We would like to introduce a new group into the school: South Stanley Juniors’ Rights Respecting Steering Group! UNICEF’s Rights Respecting Schools Award recognises schools that are safe and inspiring places to learn, where children are respected, their talents are nurtured and they are able to thrive.
Our group will play a vital role to make sure that our school is a place where these values are embedded in everyday life. Two pupils from each class have been chosen to represent their classmates’ views and use these to inform decisions in school.
Having already achieved the bronze award, we are now on our journey to silver! You will be able to find updates on our progress, as well as information on events in and around school, on the website.
Why do we have a steering group?
Article 12: all children have the right to express their views.
“I am very excited to be in this group because, together, we can help the school and the children in it.” Isabella G.
“It is a privilege to be a part of the group and learn more about the Rights Respecting Schools Award.” Sofie
Last week, class 4H were asked to ‘pop our personal bubbles’ and take part in a ‘Play in a Day!’ Our play was called ‘Rome Sweet Rome’ and we learned it in two and a half hours!
Kieran and Amelia came up with the name for our theatre group, which was ‘The Roman Rome Llamas’. Parents were able to come and watch us at the end of the day and see our fantastic production. Everyone was brave and said their lines in front of the audience.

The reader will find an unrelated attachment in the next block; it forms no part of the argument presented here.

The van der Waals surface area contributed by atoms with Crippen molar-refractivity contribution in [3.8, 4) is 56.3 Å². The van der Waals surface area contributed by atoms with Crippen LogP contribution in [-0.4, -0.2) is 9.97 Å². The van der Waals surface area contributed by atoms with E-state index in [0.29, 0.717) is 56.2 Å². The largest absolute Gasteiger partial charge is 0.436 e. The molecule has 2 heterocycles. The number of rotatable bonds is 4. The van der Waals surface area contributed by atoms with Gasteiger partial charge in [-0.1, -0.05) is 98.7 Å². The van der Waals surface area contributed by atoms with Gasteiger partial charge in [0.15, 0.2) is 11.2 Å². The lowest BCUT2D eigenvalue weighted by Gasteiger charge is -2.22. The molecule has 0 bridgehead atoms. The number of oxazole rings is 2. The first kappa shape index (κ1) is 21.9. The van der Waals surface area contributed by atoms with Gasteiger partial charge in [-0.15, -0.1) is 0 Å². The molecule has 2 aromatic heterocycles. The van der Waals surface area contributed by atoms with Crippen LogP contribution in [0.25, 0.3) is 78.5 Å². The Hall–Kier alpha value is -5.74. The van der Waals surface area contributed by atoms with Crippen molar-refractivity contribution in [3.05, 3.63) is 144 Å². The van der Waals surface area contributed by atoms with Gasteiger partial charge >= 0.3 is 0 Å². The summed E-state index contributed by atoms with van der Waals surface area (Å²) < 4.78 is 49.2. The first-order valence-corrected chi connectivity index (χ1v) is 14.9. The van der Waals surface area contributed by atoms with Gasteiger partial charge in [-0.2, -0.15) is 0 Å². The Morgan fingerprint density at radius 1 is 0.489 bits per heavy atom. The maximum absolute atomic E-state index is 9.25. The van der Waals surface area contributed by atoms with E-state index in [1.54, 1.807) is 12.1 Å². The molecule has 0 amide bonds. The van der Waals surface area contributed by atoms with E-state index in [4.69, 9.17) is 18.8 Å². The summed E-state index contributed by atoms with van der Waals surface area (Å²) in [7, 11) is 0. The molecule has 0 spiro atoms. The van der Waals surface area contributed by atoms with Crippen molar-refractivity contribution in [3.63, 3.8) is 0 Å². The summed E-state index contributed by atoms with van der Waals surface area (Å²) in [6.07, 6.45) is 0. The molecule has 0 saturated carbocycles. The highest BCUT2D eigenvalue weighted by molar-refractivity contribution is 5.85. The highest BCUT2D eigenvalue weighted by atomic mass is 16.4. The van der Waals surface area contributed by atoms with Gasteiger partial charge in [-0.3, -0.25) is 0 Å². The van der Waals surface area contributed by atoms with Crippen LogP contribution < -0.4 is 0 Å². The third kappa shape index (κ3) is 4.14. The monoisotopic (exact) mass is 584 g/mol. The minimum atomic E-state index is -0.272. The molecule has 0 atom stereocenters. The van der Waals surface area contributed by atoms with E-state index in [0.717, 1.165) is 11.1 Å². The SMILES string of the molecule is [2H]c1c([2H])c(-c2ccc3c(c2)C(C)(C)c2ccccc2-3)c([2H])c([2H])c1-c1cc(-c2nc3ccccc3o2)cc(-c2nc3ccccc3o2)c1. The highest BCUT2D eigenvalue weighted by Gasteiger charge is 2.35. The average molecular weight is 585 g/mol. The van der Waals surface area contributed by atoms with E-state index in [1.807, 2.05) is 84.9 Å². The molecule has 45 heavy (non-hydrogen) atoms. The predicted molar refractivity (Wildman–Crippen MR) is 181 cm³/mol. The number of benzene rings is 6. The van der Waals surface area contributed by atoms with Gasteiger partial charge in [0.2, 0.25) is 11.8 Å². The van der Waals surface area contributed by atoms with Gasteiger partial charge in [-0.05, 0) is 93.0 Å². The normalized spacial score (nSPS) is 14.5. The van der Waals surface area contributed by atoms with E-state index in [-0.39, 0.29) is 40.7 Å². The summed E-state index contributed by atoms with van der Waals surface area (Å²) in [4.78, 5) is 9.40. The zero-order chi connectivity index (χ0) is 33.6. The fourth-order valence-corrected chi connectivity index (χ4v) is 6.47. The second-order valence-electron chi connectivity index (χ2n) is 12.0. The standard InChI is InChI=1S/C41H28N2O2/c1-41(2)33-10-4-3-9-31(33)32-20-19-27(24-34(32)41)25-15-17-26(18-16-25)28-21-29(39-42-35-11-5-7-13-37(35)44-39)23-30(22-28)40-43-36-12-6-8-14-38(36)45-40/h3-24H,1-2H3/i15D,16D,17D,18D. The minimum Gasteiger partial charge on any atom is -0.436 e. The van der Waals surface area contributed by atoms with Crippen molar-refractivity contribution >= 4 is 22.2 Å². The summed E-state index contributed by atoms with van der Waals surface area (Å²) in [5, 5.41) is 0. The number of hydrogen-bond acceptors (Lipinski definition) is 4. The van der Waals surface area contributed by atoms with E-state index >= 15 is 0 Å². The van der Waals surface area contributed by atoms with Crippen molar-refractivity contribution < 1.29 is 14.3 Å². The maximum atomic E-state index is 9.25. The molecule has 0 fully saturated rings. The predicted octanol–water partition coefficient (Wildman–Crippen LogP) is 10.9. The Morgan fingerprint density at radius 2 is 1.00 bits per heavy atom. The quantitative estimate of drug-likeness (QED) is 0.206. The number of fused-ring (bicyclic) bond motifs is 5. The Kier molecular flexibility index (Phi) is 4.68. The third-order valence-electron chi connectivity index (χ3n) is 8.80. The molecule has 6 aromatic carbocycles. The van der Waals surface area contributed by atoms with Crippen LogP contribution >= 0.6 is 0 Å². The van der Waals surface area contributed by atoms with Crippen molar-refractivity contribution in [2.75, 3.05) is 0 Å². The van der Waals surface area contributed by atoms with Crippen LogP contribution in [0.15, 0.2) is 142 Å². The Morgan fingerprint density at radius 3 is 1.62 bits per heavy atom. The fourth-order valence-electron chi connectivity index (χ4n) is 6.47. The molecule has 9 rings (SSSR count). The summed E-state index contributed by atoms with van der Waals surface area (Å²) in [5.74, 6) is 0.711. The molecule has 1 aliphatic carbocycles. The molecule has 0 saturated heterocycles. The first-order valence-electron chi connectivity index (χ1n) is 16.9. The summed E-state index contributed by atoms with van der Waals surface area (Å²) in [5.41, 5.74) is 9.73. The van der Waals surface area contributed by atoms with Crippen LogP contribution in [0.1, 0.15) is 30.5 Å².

Well done, class 4H!
“My favourite part was when the Romans were in the public baths.” Joseph
“I liked being a giraffe and blowing a raspberry!” Lacey
Why did we organise the Play in a Day?
Article 29: education must develop children’s talents and abilities.
Year 6 had a visit from ex-Newcastle defender John Anderson and his fellow coaches at ‘Show Racism the Red Card’. The two classes had a number of different workshops, learning about different religions, countries and of course sport!
We heard about how people of different cultures are sometimes treated differently, even though everyone is equal. It is important to know about prejudice and discrimination so that we can speak out against it.
“My favourite part of the day was when we looked at different words/phrases and decided which ones were examples of discrimination.” Mason
“What was interesting was guessing peoples’ nationalities or religions depending on their skin colour. It wasn’t always what you expected.” David
Why do we have these workshops in school?
Article 2: everyone has equal rights.